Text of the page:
The ancient city of Rome was something for the eyes to behold. The center of the Roman Empire, if you wanted it, Rome had it, good or bad. The writer of the book of Acts went there. Hear him: “Now when we came to Rome, the centurion delivered the prisoners to the captain of the guard; but Paul was permitted to dwell by himself with the soldier who guarded him” (Acts 28:16; emphasis mine, rdc). What was Paul doing in Rome? Long story short: Paul was taken into custody by Roman officials in Jerusalem, transferred to a prison in Caesarea (where he stayed at least two years),appealed to have his case heard by Caesar, and was transported by ship to Italy. A brother named Aristarchus and the writer of Acts were on that ship, too (Acts 27:1,2).
What happened when they arrived in Rome? I am encouraged by many of the answers that I find in my Bible in Acts 28:16-31. For instance:
“When we came to Rome,” one of Paul’s personal dreams was fulfilled. Paul had “often planned” to go to Rome, for many years “having a great desire” to visit it (Romans 1:13; 15:23). This man was no globe-trotting tourist. He wanted to preach the gospel there and encourage the saints (Romans 1:11-15). Not all of our dreams come true, but in this case, Paul’s did. It makes us smile.
“When we came to Rome,” prayers were answered. Paul had been praying about making it to Rome, “making request if, by some means, now at last I may find a way in the will of God to come” there (Romans 1:10). Note the words “by some means.” He most likely never imagined that by God’s providence he would travel there free of charge, as the Roman government foot the bill! He himself had prayed and had begged the saints in Rome to pray about it (Romans 15:30,32). And what do we read in Acts 28:16? “. . . we came to Rome.” Paul’s great God answered his prayer.
“When we came to Rome,” Paul was blessed. But was he not still a prisoner? He was. A soldier still guarded him (Acts 28:16), and he was still bound with a chain (28:20). Yet, he was blessed greatly. In what way? While the other prisoners who had been on the same ship were turned over to the authorities, “Paul was permitted to dwell by himself with the soldier who guarded him” (28:16). In Rome, Paul dwelled for two whole years in his own rented house and was allowed to have visitors (28:30). Yes, he had restrictions, but he also had great blessings. He was able to continue to teach God’s word, and all spiritual blessings were still available to him in the Christ (Ephesians 1:3).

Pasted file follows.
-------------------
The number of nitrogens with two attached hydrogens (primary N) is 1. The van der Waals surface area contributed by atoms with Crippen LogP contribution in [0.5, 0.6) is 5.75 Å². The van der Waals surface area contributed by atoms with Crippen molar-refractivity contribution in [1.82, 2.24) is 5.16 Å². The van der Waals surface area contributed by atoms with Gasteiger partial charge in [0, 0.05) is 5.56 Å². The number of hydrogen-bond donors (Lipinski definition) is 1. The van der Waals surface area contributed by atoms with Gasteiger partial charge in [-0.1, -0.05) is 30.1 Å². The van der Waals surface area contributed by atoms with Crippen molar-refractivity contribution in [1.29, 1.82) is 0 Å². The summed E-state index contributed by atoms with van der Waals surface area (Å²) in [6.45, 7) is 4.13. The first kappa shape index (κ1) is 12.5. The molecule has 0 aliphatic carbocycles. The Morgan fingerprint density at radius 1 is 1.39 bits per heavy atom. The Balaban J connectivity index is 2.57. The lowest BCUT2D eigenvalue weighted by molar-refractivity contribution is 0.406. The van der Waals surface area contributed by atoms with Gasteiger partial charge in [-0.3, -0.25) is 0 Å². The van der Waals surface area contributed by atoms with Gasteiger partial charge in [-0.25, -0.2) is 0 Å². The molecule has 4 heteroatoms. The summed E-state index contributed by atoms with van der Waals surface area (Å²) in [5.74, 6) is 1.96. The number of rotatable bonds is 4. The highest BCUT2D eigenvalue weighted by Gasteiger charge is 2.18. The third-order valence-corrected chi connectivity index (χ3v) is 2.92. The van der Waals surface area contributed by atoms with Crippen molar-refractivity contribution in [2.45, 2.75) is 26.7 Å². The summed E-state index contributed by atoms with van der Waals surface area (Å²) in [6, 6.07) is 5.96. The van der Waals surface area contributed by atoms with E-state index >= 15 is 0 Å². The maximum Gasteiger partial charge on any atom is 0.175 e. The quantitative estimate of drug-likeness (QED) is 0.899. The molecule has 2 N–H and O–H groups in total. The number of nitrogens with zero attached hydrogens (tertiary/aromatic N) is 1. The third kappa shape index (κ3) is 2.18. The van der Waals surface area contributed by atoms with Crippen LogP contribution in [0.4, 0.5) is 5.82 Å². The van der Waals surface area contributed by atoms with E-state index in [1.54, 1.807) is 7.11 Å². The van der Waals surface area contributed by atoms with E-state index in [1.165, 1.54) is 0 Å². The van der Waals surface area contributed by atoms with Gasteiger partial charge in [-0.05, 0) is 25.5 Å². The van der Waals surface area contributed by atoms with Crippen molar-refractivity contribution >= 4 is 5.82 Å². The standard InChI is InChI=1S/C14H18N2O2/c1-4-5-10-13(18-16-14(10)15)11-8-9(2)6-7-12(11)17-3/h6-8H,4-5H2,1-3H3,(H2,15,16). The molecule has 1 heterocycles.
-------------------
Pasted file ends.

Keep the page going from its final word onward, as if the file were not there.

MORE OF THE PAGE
“When we came to Rome,” the leaders of the Jews were blessed, too. How? They got to meet this great man of God, Paul, got to hear his “side of the story” about “the hope of Israel,” and got to hear the gospel (Acts 28:17-23). Now that is being blessed!
“When we came to Rome,” open doors were available. Paul exhorted others to pray for open doors (Colossians 4:2,3), and now he had them. He was given the chance to speak to the Jews in Rome, including their leaders, about the Kingdom and Jesus as the fulfillment of Old Testament prophecies (Acts 28:23). And, when he remained a prisoner for two more years, he kept on teaching. Onesimus was one of his converts during that time (Philemon 10). Let us learn from Paul (1) to have a longing to teach others, (2) to be grateful for teaching opportunities, and (3) to take advantage of open doors.
“When we came to Rome,” there was an intense examination of the Scriptures. Many came to hear Paul proclaim and explain the word of God, and the teaching went on “from morning till evening” (Acts 28:23. That was a whole lot more than having one song, a prayer, and a 35-minute Bible study! The folks in Berea were searchers of the Scriptures (Acts 17:11). The people of Samaria pleaded with Jesus to extend His stay with them. He did, and many believed (John 4:40-42). When people have a desire to listen and learn, let us seize the moment.
“When we came to Rome,” people there responded to the message of the gospel just like we would expect. When they heard Paul teach the truth about Jesus and God’s Kingdom, what happened? “And some were persuaded by the things which were spoken, and some disbelieved” (28:24). Throughout the book of Acts, we see that scenario repeated constantly; we see it as well in the accounts of Jesus’ earthly ministry. Let us not be naïve: not all will accept the truth. At the same time, let us not be disheartened: not all will reject it, either. God’s word will not return to Him void (Isaiah 55:11).
“When we came to Rome,” plans were made to proclaim the salvation of God to lost people. When Paul sensed the Jews’ rejection of the gospel, even as Isaiah had foretold, the apostle said, “Therefore let it be known to you that the salvation of God has been sent to the Gentiles, and they will hear it” (Acts 28:28). One door might be closed, but another one will open! Every lost person deserves to hear about “the salvation of God.” How much effort are you and I putting into sharing that great message?
“When we came to Rome,” God’s work continued. In that city of unrivaled fame, no chain on Paul’s body, no Roman soldier, no group of religious leaders, and no scoffers could cause the faithful saints of God to sit down, be quiet, and do nothing! The work of the Lord must go on, and praise God, it did!
“When we came to Rome,” great and exciting things occurred. Lord, help us to learn these lessons.
— Roger D. Campbell